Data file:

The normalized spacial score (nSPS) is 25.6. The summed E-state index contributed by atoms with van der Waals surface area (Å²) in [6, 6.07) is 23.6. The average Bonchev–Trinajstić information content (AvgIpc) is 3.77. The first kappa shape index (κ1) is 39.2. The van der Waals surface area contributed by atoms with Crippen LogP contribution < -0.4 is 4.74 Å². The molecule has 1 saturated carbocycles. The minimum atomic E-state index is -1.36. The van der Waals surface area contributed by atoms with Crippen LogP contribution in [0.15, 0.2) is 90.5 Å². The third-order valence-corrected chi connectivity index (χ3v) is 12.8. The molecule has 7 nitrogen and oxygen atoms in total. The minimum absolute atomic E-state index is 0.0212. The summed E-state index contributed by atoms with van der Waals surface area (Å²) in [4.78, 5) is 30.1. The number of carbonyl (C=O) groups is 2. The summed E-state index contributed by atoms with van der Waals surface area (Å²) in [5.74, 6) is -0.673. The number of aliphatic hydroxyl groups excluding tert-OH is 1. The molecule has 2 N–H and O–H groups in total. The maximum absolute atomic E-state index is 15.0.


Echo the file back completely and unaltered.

The normalized spacial score (nSPS) is 25.6. The summed E-state index contributed by atoms with van der Waals surface area (Å²) in [6, 6.07) is 23.6. The average Bonchev–Trinajstić information content (AvgIpc) is 3.77. The first kappa shape index (κ1) is 39.2. The van der Waals surface area contributed by atoms with Crippen LogP contribution < -0.4 is 4.74 Å². The molecule has 1 saturated carbocycles. The minimum atomic E-state index is -1.36. The van der Waals surface area contributed by atoms with Crippen LogP contribution in [0.15, 0.2) is 90.5 Å². The third-order valence-corrected chi connectivity index (χ3v) is 12.8. The molecule has 7 nitrogen and oxygen atoms in total. The minimum absolute atomic E-state index is 0.0212. The summed E-state index contributed by atoms with van der Waals surface area (Å²) in [4.78, 5) is 30.1. The number of carbonyl (C=O) groups is 2. The summed E-state index contributed by atoms with van der Waals surface area (Å²) in [5.74, 6) is -0.673. The number of aliphatic hydroxyl groups excluding tert-OH is 1. The molecule has 2 N–H and O–H groups in total. The maximum absolute atomic E-state index is 15.0.